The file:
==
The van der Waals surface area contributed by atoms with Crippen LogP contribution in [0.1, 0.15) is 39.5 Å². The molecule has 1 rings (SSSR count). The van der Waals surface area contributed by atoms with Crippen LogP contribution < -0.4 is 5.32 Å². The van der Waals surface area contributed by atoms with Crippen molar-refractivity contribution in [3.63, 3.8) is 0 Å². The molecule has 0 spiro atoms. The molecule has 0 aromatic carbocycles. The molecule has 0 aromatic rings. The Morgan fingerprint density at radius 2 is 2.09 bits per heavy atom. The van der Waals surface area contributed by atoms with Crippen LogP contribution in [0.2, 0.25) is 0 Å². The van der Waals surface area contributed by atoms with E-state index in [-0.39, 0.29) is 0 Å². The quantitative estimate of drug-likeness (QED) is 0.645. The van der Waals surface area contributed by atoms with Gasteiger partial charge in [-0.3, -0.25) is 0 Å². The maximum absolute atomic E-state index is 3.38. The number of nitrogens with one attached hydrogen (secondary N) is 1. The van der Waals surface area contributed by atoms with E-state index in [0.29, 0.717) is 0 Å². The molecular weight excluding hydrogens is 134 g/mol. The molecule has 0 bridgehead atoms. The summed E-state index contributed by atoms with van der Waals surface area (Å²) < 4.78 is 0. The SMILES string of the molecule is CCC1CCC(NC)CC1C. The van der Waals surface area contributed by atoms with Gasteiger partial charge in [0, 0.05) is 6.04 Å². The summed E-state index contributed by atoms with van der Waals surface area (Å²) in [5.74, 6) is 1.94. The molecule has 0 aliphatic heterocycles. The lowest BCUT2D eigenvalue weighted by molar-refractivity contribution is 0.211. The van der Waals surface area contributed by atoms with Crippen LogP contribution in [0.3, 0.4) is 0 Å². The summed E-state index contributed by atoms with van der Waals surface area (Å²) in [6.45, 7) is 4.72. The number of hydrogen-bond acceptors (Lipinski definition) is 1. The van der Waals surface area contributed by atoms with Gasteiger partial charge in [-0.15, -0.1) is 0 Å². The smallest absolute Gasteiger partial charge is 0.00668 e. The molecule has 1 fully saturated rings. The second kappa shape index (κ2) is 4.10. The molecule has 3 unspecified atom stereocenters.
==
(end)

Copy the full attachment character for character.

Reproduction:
The van der Waals surface area contributed by atoms with Crippen LogP contribution in [0.1, 0.15) is 39.5 Å². The molecule has 1 rings (SSSR count). The van der Waals surface area contributed by atoms with Crippen LogP contribution < -0.4 is 5.32 Å². The van der Waals surface area contributed by atoms with Crippen molar-refractivity contribution in [3.63, 3.8) is 0 Å². The molecule has 0 spiro atoms. The molecule has 0 aromatic carbocycles. The molecule has 0 aromatic rings. The Morgan fingerprint density at radius 2 is 2.09 bits per heavy atom. The van der Waals surface area contributed by atoms with Crippen LogP contribution in [0.2, 0.25) is 0 Å². The van der Waals surface area contributed by atoms with E-state index in [-0.39, 0.29) is 0 Å². The quantitative estimate of drug-likeness (QED) is 0.645. The van der Waals surface area contributed by atoms with Gasteiger partial charge in [-0.3, -0.25) is 0 Å². The maximum absolute atomic E-state index is 3.38. The number of nitrogens with one attached hydrogen (secondary N) is 1. The van der Waals surface area contributed by atoms with E-state index in [0.29, 0.717) is 0 Å². The molecular weight excluding hydrogens is 134 g/mol. The molecule has 0 bridgehead atoms. The summed E-state index contributed by atoms with van der Waals surface area (Å²) < 4.78 is 0. The SMILES string of the molecule is CCC1CCC(NC)CC1C. The van der Waals surface area contributed by atoms with Gasteiger partial charge in [0, 0.05) is 6.04 Å². The summed E-state index contributed by atoms with van der Waals surface area (Å²) in [5.74, 6) is 1.94. The molecule has 0 aliphatic heterocycles. The lowest BCUT2D eigenvalue weighted by molar-refractivity contribution is 0.211. The van der Waals surface area contributed by atoms with Crippen LogP contribution in [0.3, 0.4) is 0 Å². The summed E-state index contributed by atoms with van der Waals surface area (Å²) in [6.45, 7) is 4.72. The number of hydrogen-bond acceptors (Lipinski definition) is 1. The van der Waals surface area contributed by atoms with Gasteiger partial charge in [-0.15, -0.1) is 0 Å². The smallest absolute Gasteiger partial charge is 0.00668 e. The molecule has 1 fully saturated rings. The second kappa shape index (κ2) is 4.10. The molecule has 3 unspecified atom stereocenters.